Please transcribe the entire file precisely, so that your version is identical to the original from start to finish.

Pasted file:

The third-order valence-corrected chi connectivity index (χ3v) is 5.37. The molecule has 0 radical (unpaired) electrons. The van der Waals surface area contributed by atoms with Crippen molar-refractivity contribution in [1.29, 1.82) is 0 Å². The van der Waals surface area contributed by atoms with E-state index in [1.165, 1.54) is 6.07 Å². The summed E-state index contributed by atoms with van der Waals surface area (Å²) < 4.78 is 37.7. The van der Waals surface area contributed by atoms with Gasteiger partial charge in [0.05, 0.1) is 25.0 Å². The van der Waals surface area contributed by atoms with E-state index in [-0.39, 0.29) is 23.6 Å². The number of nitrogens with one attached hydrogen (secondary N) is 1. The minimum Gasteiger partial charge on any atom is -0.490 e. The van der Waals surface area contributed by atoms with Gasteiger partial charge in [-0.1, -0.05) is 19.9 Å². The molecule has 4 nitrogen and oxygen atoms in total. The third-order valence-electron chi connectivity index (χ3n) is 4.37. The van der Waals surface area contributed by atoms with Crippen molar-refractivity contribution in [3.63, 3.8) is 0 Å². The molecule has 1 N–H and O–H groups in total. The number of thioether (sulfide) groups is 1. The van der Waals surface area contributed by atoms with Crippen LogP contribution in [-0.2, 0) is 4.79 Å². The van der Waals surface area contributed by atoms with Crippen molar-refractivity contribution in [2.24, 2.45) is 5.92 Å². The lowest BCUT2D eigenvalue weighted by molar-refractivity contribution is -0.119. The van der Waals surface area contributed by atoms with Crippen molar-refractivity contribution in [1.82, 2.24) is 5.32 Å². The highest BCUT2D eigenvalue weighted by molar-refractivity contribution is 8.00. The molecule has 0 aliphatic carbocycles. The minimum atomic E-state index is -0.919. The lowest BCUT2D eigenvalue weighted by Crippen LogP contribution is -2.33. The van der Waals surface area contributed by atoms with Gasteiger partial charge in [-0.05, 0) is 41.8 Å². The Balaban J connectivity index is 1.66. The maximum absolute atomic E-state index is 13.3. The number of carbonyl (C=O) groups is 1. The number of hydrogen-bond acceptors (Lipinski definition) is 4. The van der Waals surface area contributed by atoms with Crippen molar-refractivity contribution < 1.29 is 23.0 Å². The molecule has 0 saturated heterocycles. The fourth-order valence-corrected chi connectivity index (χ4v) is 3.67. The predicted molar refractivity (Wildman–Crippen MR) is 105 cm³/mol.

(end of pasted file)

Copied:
The third-order valence-corrected chi connectivity index (χ3v) is 5.37. The molecule has 0 radical (unpaired) electrons. The van der Waals surface area contributed by atoms with Crippen molar-refractivity contribution in [1.29, 1.82) is 0 Å². The van der Waals surface area contributed by atoms with E-state index in [1.165, 1.54) is 6.07 Å². The summed E-state index contributed by atoms with van der Waals surface area (Å²) < 4.78 is 37.7. The van der Waals surface area contributed by atoms with Gasteiger partial charge in [0.05, 0.1) is 25.0 Å². The van der Waals surface area contributed by atoms with E-state index in [-0.39, 0.29) is 23.6 Å². The number of nitrogens with one attached hydrogen (secondary N) is 1. The minimum Gasteiger partial charge on any atom is -0.490 e. The van der Waals surface area contributed by atoms with Gasteiger partial charge in [-0.1, -0.05) is 19.9 Å². The molecule has 4 nitrogen and oxygen atoms in total. The third-order valence-electron chi connectivity index (χ3n) is 4.37. The van der Waals surface area contributed by atoms with Crippen molar-refractivity contribution in [3.63, 3.8) is 0 Å². The molecule has 1 N–H and O–H groups in total. The number of thioether (sulfide) groups is 1. The van der Waals surface area contributed by atoms with Crippen LogP contribution in [-0.2, 0) is 4.79 Å². The van der Waals surface area contributed by atoms with Crippen molar-refractivity contribution in [2.24, 2.45) is 5.92 Å². The lowest BCUT2D eigenvalue weighted by molar-refractivity contribution is -0.119. The van der Waals surface area contributed by atoms with Crippen molar-refractivity contribution in [1.82, 2.24) is 5.32 Å². The highest BCUT2D eigenvalue weighted by molar-refractivity contribution is 8.00. The molecule has 0 aliphatic carbocycles. The minimum atomic E-state index is -0.919. The lowest BCUT2D eigenvalue weighted by Crippen LogP contribution is -2.33. The van der Waals surface area contributed by atoms with Gasteiger partial charge in [-0.05, 0) is 41.8 Å². The Balaban J connectivity index is 1.66. The maximum absolute atomic E-state index is 13.3. The number of carbonyl (C=O) groups is 1. The number of hydrogen-bond acceptors (Lipinski definition) is 4. The van der Waals surface area contributed by atoms with Crippen molar-refractivity contribution < 1.29 is 23.0 Å². The molecule has 0 saturated heterocycles. The fourth-order valence-corrected chi connectivity index (χ4v) is 3.67. The predicted molar refractivity (Wildman–Crippen MR) is 105 cm³/mol.